The S&P 500 index rose 3.6% last week, changing direction after having tumbled a combined 8.3% in the previous three weeks. The S&P 500 ended Friday’s session at 4,067.36, up from last Friday’s closing level of 3,924.26. This marks the index’s first week in the black since the week ended Aug. 12. However, the index is still solidly in the red for the year to date with a decline of 15% for 2022. The weekly climb in US stocks came as investors grew more comfortable with the idea of another 75 basis-point rate increase by the Federal Open Market Committee as the policy-setting committee seeks to tamp down on inflation. Fed officials have made a number of comments in recent weeks indicating a rate increase of that size is likely to come this month following increases of 0.75 point each in June and July. All of the S&P 500’s sectors rose last week. Consumer discretionary had the largest increase, up 5.6%, followed by a 4.9% climb in materials and gains of 4.4% each in financials and health careEnergy had the smallest increase, eking out a 0.6% rise. Travel-related stocks were the best performers in the consumer discretionary sector as investors bet cruise operators and resort operators would benefit from consumers increasingly resuming travel following shutdowns earlier in the pandemic. Shares of Royal Caribbean Cruises (RCL) jumped 15% on the week, followed by a 13% rise in shares of Caesars Entertainment (CZR) and a 12% climb in shares of Norwegian Cruise Line (NCLH). The materials sector’s gainers included shares of Albemarle (ALB), which climbed 16% amid price target increases from analysts at firms including RBC Capital Markets and Citigroup. RBC’s analysts cited “attractive supply/demand fundamentals” for the boost. The energy sector’s modest gain came as futures in natural gas declined. Decliners included Williams (WMB), which said it has acquired NorTex Midstream, a fully contracted natural gas pipeline and storage asset in north Texas, from an affiliate of Tailwater Capital in a $423 million deal. Shares of Williams shed 2.8%. Next week, all eyes will be on updated inflation data as the New York Fed’s three-year inflation expectations for August will be released Monday, followed by the August consumer price index on Tuesday and the August producer price index on Wednesday. Other data due next week include August retail sales on Thursday and the University of Michigan’s September reading of consumer sentiment on Friday. Provided by MT Newswires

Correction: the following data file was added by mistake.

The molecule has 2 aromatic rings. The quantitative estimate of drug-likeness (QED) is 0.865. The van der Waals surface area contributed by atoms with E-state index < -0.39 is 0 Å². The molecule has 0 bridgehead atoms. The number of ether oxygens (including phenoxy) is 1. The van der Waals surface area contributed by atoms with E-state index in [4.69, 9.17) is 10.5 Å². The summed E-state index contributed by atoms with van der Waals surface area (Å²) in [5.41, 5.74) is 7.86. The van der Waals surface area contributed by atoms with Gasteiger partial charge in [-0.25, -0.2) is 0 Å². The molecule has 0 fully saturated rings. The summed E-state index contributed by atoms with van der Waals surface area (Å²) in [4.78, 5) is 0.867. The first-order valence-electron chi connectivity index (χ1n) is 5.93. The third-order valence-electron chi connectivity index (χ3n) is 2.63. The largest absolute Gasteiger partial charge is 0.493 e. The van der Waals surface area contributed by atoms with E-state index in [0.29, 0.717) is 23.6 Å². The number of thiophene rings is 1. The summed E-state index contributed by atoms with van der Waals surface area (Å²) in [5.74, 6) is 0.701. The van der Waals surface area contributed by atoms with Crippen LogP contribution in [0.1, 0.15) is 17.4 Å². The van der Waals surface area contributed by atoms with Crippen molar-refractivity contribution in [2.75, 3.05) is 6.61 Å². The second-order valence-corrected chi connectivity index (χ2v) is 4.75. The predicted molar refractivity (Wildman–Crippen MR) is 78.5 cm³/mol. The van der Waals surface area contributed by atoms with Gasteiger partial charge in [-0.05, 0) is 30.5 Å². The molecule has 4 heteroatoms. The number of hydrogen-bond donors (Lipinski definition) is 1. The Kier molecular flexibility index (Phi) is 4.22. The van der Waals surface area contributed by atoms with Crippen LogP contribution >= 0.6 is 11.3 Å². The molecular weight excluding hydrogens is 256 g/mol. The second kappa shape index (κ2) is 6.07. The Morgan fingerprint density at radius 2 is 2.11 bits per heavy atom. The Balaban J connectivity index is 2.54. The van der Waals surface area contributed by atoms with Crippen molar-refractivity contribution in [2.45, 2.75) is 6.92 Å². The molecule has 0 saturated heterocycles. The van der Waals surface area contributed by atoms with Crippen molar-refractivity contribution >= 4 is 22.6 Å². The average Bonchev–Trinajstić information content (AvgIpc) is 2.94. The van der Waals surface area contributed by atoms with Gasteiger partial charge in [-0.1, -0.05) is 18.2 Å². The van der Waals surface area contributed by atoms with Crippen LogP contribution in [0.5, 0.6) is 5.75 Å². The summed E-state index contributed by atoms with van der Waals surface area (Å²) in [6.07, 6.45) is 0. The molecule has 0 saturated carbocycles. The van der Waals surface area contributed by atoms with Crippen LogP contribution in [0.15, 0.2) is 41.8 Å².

Where will our markets end this week?


DJIA – Bearish

SPX –technically bearish

COMP – Bearish

Where Will the SPX end September 2022?

09-12-2022           -2.0%

09-06-2022           -2.0%

08-29-2022           -2.0%


Mon:          ORCL



Thur:         ADBE


Econ Reports:


Tues:          CPI, Core CPI, Treasury Budget

Wed:          MBA, PPI, Core PPI

Thur:          Initial Claims, Continuing Claims, Phil Fed, Chicago PMI, Retail Sales, Retail ex-auto, Capacity utilization, Industrial Production, Business Inventories,

Fri:             Michigan Sentiment

How am I looking to trade?

Currently letting some most stocks run. Started taking puts off Wednesday. 


www.myhurleyinvestment.com = Blogsite

customerservice@hurleyinvestments.com = Email



These big bank stocks could rise 30% if economy avoids recession, Credit Suisse says



Big U.S. banks are on track to meet analysts’ third-quarter earnings expectations, thanks to good loan growth and rising interest rates, according to Credit Suisse.